On a similar note...
On a similar note...
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UPDATE Sept. 28, 2020: Chase announced an expansion of its "Pay Yourself Back" feature. Below is our article from May 28, 2020, updated to reflect other cards that have been affected and new expiration dates of existing promotions.
Chase is giving holders of its Sapphire-, Freedom- and Ink-branded travel credit cards more flexibility in redeeming their points, reflecting the reality of the COVID-19 pandemic that has brought leisure travel to a near-halt.
About the Sapphire feature
For a limited time, cardholders can redeem points for statement credit on certain purchases at the same elevated values that they usually get only when redeeming for travel. Starting May 31 and running through April 30, 2021:
Holders of the Chase Sapphire Preferred® Card can redeem points for statement credit against spending at grocery stores, restaurants (including takeout and eligible delivery services), home improvement stores and select charitable organizations (see below) at a value of 1.25 cents per point.
Holders of the Chase Sapphire Reserve® can redeem points for statement credit against such spending at a value of 1.5 cents per point.
Points on these cards are typically worth only 1 cent apiece when redeemed for cash back or a statement credit. Ordinarily, cardholders get 1.25 cents per point (with the Preferred) or 1.5 cents per point (with the Reserve) only when redeeming for travel booked through Chase.
Additionally, from June 1 to Dec. 31, 2020, for the Chase Sapphire Reserve®, purchases at gas stations and grocery stores will count toward the $300 annual travel credit on the card for the remainder of 2020.
About the Ink feature
A similar "Pay Yourself Back" benefit will apply to two of Chase's Ink business-card products. Starting Oct. 1, 2020, and running through the end of the year:
Holders of the Ink Business Preferred® Credit Card and the Ink Plus® Business Credit Card can redeem points for statement credit against spending on select online advertising and shipping purchases, as well as toward contributions to qualifying charitable organizations, at a value of 1.25 cents per point.
About the Freedom feature
As of Oct. 1, 2020, the "Pay Yourself Back" benefit will also be available on cards within Chase's portfolio of Freedom products, on an ongoing basis:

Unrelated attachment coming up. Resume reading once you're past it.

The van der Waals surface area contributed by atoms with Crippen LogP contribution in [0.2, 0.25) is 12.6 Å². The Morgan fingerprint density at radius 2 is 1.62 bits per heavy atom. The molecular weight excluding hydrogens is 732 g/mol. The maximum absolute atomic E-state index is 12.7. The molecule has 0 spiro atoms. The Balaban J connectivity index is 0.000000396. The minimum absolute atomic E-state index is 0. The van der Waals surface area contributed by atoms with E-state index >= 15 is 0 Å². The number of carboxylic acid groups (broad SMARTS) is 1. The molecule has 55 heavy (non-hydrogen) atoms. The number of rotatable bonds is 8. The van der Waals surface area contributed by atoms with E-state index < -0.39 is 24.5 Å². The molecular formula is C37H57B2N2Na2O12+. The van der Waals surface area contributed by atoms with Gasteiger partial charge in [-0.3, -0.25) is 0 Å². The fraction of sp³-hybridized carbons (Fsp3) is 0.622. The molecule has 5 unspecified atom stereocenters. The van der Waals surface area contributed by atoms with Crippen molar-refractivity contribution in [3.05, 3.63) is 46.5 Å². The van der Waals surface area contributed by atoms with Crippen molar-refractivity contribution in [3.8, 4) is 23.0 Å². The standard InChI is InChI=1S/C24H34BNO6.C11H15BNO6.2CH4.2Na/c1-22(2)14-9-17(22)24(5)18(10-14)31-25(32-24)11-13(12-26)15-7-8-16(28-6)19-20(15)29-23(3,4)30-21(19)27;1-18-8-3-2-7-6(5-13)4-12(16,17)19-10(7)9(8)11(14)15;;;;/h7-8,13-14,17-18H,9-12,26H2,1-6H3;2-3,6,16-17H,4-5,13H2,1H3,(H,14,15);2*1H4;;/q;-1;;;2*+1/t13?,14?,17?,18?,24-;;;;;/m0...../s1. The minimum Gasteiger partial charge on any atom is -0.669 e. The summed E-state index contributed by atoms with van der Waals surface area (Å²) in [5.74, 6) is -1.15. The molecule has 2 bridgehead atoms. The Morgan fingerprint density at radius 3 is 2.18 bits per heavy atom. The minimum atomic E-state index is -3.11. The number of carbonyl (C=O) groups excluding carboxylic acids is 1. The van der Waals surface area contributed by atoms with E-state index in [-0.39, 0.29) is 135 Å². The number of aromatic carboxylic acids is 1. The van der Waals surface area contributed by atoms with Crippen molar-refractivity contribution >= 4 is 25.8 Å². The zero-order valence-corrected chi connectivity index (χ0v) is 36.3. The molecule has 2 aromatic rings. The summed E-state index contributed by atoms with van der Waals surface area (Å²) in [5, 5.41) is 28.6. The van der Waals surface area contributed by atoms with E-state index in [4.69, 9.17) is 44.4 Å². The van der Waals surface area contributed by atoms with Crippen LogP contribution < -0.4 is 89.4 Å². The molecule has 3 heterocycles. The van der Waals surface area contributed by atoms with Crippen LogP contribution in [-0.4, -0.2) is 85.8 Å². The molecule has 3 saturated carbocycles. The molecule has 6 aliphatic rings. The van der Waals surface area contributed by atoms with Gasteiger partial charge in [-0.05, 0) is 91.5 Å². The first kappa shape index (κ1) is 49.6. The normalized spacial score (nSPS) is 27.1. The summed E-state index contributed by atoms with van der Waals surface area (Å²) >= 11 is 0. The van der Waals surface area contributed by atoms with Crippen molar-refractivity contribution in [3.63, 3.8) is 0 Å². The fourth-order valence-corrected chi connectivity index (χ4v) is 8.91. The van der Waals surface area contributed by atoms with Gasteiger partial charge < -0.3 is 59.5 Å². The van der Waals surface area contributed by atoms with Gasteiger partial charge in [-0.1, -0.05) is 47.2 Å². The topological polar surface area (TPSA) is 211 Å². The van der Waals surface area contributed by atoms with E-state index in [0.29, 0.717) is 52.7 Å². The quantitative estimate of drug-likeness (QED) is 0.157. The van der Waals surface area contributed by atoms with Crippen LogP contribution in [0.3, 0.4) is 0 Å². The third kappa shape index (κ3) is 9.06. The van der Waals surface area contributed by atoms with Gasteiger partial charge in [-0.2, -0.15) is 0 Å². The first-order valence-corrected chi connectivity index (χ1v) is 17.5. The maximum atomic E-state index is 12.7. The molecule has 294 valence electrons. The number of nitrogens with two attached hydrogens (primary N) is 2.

Holders of the Chase Freedom®, the Chase Freedom Flex℠ and the Chase Freedom Unlimited® can redeem points for statement credit against donations to qualifying charitable organizations at a value of 1.25 cents per point.
COVID-19 benefit adjustments
The limited-time extra value on statement-credit redemptions for grocery store, restaurant and home improvement store purchases coincides with the launch of a new “Pay Yourself Back” feature on Chase cards. That feature allows cardholders to redeem points to cover the value of specific purchases, not just for general credit on their statement.
The new benefits follow Chase’s announcement earlier this month of heightened grocery bonus rewards on many cards for a limited time, including on the Chase Sapphire Preferred® Card and the Chase Sapphire Reserve®. Preferred cardholders are getting 3 points per dollar at grocery stores during the promotion period, and Reserve cardholders are getting 5 points per dollar; that's up from the usual 1 point per dollar on both cards.
Additionally, for the Chase Sapphire Reserve®, Chase has taken steps to blunt the impact on existing cardholders of an increase in that card’s annual fee.
Keeping cards in people’s wallets
With millions of would-be travelers stuck at home and thousands of restaurants closed, many cardholders have been spending more on groceries than they usually would. Chase's extra benefits can help cardholders recoup their annual fee and make up for the travel perks they can’t use.
American Express has also added benefits to many of its travel credit cards as a result of the pandemic, including boosted rewards for grocery spend and statement credits for streaming and wireless services.
The added benefits could be enough to keep many cardholders on board, but if you're thinking about ditching your travel card, here's what to consider when making the decision.